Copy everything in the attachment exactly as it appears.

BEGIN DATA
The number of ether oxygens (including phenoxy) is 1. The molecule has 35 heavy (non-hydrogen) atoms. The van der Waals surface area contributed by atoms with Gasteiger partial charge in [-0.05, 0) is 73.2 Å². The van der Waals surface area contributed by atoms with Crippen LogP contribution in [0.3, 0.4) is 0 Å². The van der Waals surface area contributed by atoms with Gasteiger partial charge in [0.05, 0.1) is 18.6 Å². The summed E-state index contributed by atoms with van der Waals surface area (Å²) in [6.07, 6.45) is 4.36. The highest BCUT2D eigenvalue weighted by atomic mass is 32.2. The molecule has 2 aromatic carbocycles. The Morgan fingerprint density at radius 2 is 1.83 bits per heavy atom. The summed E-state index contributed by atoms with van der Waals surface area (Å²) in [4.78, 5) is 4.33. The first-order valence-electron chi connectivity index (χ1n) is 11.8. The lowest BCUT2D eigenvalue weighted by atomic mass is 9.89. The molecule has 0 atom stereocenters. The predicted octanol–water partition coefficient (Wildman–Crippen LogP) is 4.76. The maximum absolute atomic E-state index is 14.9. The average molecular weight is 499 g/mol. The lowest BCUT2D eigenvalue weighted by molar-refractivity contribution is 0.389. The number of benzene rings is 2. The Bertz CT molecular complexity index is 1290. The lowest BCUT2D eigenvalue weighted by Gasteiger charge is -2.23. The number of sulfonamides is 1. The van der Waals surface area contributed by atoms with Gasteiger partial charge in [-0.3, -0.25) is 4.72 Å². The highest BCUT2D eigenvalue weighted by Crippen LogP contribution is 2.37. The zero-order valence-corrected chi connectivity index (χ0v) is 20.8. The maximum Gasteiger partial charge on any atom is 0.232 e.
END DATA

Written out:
The number of ether oxygens (including phenoxy) is 1. The molecule has 35 heavy (non-hydrogen) atoms. The van der Waals surface area contributed by atoms with Gasteiger partial charge in [-0.05, 0) is 73.2 Å². The van der Waals surface area contributed by atoms with Crippen LogP contribution in [0.3, 0.4) is 0 Å². The van der Waals surface area contributed by atoms with Gasteiger partial charge in [0.05, 0.1) is 18.6 Å². The summed E-state index contributed by atoms with van der Waals surface area (Å²) in [6.07, 6.45) is 4.36. The highest BCUT2D eigenvalue weighted by atomic mass is 32.2. The molecule has 2 aromatic carbocycles. The Morgan fingerprint density at radius 2 is 1.83 bits per heavy atom. The summed E-state index contributed by atoms with van der Waals surface area (Å²) in [4.78, 5) is 4.33. The first-order valence-electron chi connectivity index (χ1n) is 11.8. The lowest BCUT2D eigenvalue weighted by atomic mass is 9.89. The molecule has 0 atom stereocenters. The predicted octanol–water partition coefficient (Wildman–Crippen LogP) is 4.76. The maximum absolute atomic E-state index is 14.9. The average molecular weight is 499 g/mol. The lowest BCUT2D eigenvalue weighted by molar-refractivity contribution is 0.389. The number of benzene rings is 2. The Bertz CT molecular complexity index is 1290. The lowest BCUT2D eigenvalue weighted by Gasteiger charge is -2.23. The number of sulfonamides is 1. The van der Waals surface area contributed by atoms with Gasteiger partial charge in [-0.3, -0.25) is 4.72 Å². The highest BCUT2D eigenvalue weighted by Crippen LogP contribution is 2.37. The zero-order valence-corrected chi connectivity index (χ0v) is 20.8. The maximum Gasteiger partial charge on any atom is 0.232 e.